Sure, that's what I said already. From my limited experience Mahasi/Goenka/various Ajahn Chah students/other miscellaneous teachers/ give instructions that I notice reveal different aspects of experience. I imagine the same goes for what other people do. That doesn't make them invalid, of course. The interesting question is how seriously one takes those experiences as "something important", or "something useful" and what one does next.

And whether they are consistent with the Suttas. Obviously to me they are quite consistent. Others seem to have other opinions... The difficulty is that there are a wide variety of suttas to choose from, and a variety of ways of interpreting them...

:anjali:
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Re: Vipassanā: What Is Dissolution, Really?

Postby Nyana » Tue Dec 20, 2011 8:17 pm

mikenz66 wrote:Sure, that's what I said already. From my limited experience Mahasi/Goenka/various Ajahn Chah students/other miscellaneous teachers/ give instructions that I notice reveal different aspects of experience. I imagine the same goes for what other people do. That doesn't make them invalid, of course.

Similarly, if you were to train in mahāmudrā or dzogchen you would receive different instructions that are geared towards framing and labeling experience according to those views.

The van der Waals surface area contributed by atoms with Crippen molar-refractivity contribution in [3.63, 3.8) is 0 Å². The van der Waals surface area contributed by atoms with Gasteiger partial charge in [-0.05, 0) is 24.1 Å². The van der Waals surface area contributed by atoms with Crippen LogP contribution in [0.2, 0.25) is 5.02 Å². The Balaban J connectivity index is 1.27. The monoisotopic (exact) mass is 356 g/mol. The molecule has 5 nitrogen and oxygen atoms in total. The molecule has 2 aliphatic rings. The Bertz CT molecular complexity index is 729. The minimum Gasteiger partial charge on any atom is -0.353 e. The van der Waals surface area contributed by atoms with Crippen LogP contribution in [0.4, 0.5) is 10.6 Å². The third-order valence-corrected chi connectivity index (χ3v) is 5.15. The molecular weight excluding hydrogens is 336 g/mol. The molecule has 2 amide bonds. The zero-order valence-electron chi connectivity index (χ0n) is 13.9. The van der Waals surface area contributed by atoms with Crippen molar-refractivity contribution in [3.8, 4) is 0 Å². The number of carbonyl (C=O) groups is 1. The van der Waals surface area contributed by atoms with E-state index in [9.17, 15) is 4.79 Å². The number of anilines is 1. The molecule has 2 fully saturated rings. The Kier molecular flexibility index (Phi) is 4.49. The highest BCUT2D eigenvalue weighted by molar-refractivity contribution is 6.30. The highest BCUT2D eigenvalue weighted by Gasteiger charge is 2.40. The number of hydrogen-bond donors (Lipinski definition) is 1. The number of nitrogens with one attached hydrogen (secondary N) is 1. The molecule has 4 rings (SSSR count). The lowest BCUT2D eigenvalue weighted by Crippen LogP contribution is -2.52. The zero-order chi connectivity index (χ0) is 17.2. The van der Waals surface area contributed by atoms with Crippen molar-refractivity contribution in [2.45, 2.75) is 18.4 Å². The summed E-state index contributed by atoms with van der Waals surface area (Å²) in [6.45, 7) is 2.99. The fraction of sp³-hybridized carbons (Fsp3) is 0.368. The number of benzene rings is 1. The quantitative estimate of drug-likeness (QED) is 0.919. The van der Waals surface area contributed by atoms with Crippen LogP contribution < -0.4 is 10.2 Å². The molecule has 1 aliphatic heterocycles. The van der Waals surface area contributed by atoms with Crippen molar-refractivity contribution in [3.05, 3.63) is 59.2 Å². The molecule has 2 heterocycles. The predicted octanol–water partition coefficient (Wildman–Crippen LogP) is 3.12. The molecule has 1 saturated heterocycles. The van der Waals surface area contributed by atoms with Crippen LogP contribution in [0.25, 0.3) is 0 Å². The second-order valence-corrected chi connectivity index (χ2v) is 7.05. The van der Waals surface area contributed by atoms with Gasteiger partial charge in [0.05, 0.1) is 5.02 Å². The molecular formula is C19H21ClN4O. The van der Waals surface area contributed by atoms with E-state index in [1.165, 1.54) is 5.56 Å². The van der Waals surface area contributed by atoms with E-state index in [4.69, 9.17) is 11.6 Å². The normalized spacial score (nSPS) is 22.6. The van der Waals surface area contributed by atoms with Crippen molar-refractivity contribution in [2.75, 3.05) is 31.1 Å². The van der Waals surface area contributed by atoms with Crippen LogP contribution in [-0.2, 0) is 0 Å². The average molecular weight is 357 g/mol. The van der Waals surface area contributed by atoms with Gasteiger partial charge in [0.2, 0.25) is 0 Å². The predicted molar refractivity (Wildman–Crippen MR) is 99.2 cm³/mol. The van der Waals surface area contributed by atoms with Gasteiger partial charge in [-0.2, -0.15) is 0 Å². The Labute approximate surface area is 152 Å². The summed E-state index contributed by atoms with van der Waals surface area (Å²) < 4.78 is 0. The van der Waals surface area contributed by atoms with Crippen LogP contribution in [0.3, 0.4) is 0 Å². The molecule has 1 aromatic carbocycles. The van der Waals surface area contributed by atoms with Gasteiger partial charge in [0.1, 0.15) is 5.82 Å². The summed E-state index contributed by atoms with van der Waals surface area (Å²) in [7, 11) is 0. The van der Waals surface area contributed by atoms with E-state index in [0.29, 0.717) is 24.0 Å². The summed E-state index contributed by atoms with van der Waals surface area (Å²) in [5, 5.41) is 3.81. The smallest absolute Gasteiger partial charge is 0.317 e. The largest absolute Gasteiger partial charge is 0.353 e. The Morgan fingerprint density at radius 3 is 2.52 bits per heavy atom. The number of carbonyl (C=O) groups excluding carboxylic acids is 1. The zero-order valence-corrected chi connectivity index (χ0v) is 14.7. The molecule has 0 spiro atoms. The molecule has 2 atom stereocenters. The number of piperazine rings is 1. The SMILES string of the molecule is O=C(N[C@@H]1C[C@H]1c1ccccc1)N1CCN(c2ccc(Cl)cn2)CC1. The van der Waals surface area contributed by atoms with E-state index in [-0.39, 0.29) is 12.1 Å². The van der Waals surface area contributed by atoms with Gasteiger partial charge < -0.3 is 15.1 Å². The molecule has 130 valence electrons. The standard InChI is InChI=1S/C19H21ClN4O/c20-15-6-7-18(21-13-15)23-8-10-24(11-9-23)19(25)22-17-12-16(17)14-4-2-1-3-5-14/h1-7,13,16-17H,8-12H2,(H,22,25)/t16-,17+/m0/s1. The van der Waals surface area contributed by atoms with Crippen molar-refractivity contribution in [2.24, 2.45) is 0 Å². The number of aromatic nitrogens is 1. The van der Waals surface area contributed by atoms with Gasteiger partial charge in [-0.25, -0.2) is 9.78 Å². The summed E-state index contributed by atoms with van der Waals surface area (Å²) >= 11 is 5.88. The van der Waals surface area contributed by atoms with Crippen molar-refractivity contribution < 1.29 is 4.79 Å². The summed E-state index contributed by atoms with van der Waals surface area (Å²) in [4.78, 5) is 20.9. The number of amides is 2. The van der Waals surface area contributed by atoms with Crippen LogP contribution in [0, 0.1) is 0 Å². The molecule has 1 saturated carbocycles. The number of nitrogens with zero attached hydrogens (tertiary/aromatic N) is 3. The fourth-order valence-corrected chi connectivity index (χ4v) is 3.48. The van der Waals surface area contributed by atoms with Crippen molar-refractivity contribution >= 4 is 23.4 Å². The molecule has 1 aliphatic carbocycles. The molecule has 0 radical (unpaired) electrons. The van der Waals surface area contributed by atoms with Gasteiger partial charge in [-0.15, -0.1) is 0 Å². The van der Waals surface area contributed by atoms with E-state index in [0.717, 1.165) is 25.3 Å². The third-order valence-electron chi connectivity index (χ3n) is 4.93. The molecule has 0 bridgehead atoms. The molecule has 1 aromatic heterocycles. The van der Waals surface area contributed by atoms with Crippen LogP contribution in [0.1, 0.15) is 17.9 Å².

mikenz66 wrote:The interesting question is how seriously one takes those experiences as "something important", or "something useful" and what one does next.

The mind is highly susceptible to the power of suggestion as well as the urge towards confirmation bias and other cognitive biases. This is why insight has to proceed further to deconstruct the saññā embedded in experience itself. This is the progression from right view to no view, where no experience is special.

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Re: Vipassanā: What Is Dissolution, Really?

Postby mikenz66 » Tue Dec 20, 2011 8:48 pm

Ñāṇa wrote:This is the progression from right view to no view, where no experience is special.

Sure, Isn't this what all reputable teachers teach?

:anjali:
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Re: Vipassanā: What Is Dissolution, Really?

Postby Ben » Tue Dec 20, 2011 8:54 pm

Hi Mike,

mikenz66 wrote:
Ñāṇa wrote:This is the progression from right view to no view, where no experience is special.